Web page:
Or rather, European wasps in their natural environment...
I've seen them here!
Of course!! I am in Europe, it makes sense.
And of course I know what they look like, as they were the scourge of my Ringwood East primary school. There was a crackdown on open soft drink cans, a school awareness campaign, and even local plastic pioneers jumped on board to copyright a colourful, sealable lid for the open mouthed cans to prevent an infaltration of said wasp. This was all due to rising reports of when you inevitably drink from the can, you inevitably ingest the wasp and it will sting you repeatedly from it's horrible retractible stinger, so that your throat closes up and you eventually die. Harsh, but true. Honesty ain't always pretty, people. Let's face it, it rarely is - we are constantly told the truth hurts. And it's ugly, people. Ugly.
Now, I wasn't allowed soft drink on a day to day basis like the other hopped up kids, and if I ever did partake of a sugary liquid treat, I was always obliged to use a straw. Much more hygenic, and let's face it; much more lady like. It's prabably the root of my devotion to mojotis. I was weened young.
European wasps, however, I say, getting back to the poisonous retractable point, are fine in Europe. Until the plague of these beastly creatures in Australia, I had only been privvy to the sweet little honey bee that stings you once, apologises and then dies.
I am of course not allergic to bees and thus consider them to be sweet and nice (the clue is in their title). For those of you who are allergic, my apologies... For me, the are just buzzy little bees that you watch, but don't particularly want them too near to you. Like most insects. But bees are fuzzy and slow, and they also most probably have a British accent. And if they had noses and elbows, I am sure they would be sporting spectacles and leather patches (on elbows, not eyes, - they're not pirates!! Well, pollen pirates, maybe, but that's their one job in life - let them have it) - perhaps it's something to do with unquestionably worshipping the Queen, or perhaps just the way they bumble around. More on bumble bees later. They deserve their entirly own section of adjectives. As well as the often bandied about discussion as whether bees actually have knees, or not. And why are they a simile for all that is good.
But I digress.
The only time I have been stung by a bee was by a dead one, washed up on the chlorinated decking shores of our underground(underdeck)/above ground pool. It's a long story, to which you shall exclaim "a dead bee. That's ridiculous!" over and over again in hurtful mockery, so I'll just cut to the chase. It was a dead stinger!!
I was playing near the water - apparently I wasn't precious enough to have a pool gate installed, or perhaps things were just different then. A time of simple joy. A time of playing all day in the back yard without need for electronic distraction. A time when my dad had to go out and shoot a rabid dog in the street... Wait a second, we never had mocking birds in Australia....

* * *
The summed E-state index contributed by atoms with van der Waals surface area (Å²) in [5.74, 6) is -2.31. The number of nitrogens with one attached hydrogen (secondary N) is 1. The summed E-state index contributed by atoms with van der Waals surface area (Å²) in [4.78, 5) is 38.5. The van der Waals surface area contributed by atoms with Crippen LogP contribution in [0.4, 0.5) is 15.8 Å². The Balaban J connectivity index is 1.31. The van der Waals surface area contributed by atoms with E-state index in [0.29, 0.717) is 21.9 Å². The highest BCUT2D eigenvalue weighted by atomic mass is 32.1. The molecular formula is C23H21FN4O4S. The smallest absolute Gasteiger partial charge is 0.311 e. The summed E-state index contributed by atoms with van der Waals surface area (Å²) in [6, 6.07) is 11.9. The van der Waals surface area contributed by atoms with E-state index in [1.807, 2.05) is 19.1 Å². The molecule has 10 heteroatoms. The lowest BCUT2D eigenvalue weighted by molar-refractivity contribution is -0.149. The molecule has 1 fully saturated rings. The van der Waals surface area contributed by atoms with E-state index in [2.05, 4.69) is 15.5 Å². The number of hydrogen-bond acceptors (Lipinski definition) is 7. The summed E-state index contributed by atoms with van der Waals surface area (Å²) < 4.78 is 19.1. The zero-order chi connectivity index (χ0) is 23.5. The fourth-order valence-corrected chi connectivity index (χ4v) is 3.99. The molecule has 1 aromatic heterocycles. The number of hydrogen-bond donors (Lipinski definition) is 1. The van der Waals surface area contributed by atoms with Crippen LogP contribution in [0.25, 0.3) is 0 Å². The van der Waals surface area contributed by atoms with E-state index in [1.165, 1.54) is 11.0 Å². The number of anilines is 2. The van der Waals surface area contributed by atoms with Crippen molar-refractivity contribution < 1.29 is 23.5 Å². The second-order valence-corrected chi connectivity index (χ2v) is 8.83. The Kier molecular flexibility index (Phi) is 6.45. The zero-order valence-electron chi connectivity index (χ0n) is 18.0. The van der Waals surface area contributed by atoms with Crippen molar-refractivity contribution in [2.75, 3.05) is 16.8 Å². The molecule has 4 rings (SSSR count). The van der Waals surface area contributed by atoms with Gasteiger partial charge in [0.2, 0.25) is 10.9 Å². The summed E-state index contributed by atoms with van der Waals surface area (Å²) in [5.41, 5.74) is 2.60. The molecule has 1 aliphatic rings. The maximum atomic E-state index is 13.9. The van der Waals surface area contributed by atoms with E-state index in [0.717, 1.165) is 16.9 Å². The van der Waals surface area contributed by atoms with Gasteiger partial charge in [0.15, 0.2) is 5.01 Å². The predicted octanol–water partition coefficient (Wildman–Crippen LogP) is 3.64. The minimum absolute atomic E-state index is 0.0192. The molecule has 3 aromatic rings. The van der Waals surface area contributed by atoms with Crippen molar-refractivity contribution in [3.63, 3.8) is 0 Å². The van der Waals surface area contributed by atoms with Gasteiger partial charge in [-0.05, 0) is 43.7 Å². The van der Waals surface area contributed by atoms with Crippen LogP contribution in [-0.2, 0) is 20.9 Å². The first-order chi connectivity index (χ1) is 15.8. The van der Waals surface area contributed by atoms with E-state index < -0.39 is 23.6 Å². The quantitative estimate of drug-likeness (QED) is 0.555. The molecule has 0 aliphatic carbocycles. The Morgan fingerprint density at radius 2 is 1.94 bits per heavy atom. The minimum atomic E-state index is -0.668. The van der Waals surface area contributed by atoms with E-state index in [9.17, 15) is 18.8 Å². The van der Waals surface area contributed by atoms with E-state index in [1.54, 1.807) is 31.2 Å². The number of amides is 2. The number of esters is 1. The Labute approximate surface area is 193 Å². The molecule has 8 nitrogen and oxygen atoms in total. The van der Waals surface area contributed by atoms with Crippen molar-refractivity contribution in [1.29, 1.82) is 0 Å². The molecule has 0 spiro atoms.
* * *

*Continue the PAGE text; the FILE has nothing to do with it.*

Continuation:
Anyhoo, I stepped on this drowned insect and it still had the where withall to sting me. Bravo. That is ingenuity. To the very last. (See, British!) But it only stung me once, regardless of it's state of health/life! But that's the thing, bees only sting you once. Wasps, especially European wasps, will go at you repeatedly. Little bastards.
But my point is, and I'm no racist, or xenophobe, but how dare these European wasps come into my home(land) and threaten me like this?! When I come to Europe, I expect to see European wasps, except here, they're probably just called wasps for lack of knowing their first or last names, but in Australia, I don't wanna see no black and yellow stinging machines, I wanna see various honey bees (before they die out; read up on the epidemic) and Australian wasps! Sure they're brown and uninteresting, and lazy, kinda ugly, and you never actually really see them about anymore. But let's face it: they're probably being true blue Aussie and are laying at home on the couch drinking VB and complaining that their livelihoods have been taken away by these foreign bug(ger)s, so what's the point?!
Well, MY point is: if *I* go into ocean and get stung by a stingray whilst trying to grapple with it, film it and yell "crikey" at it, then, fair enough. Sad, but a calculated risk.
I know what's out there.
But if a stingray comes up to my front door, then it is out of place, and doesn't deserve to be there. There's a reason why wasps can't get passports! So, I'd politely try and avoid confrontation before flapping my arms about like a mad person and probably eventually enrage it, or accidentally impale myself on it. Sad and unexpected - but unavoidable if they just put on their blinkers and chose not to see more of the world!
Look at it this way, if you will. Travelling, I have been told time and time again that Australia has THE most number of deadly creatures in the entire world. EVER!! Step outside and you're likely to be bit, stung, trapped, swallowed, deathrolled, vicerated or concussed by a drop bear.
Basically, anyone growing up in Australia is lucky to be alive (and remember, I had no child proof pool gate either), that's why they call it the lucky country - so don't be bringing no European threats in insect form into my home town. Please?! We have enough of our own!! Europe, please keep your wasps!! We'll take your hot chocolates, fast cars, fashion and snobbery, but keep them insects well housed!!
Have we learned nothing from the Beatles?!: Just let it bee.
Righto, that's enough from me. Now I'm going to buzz off and write about where I stayed in Hungary (Pest).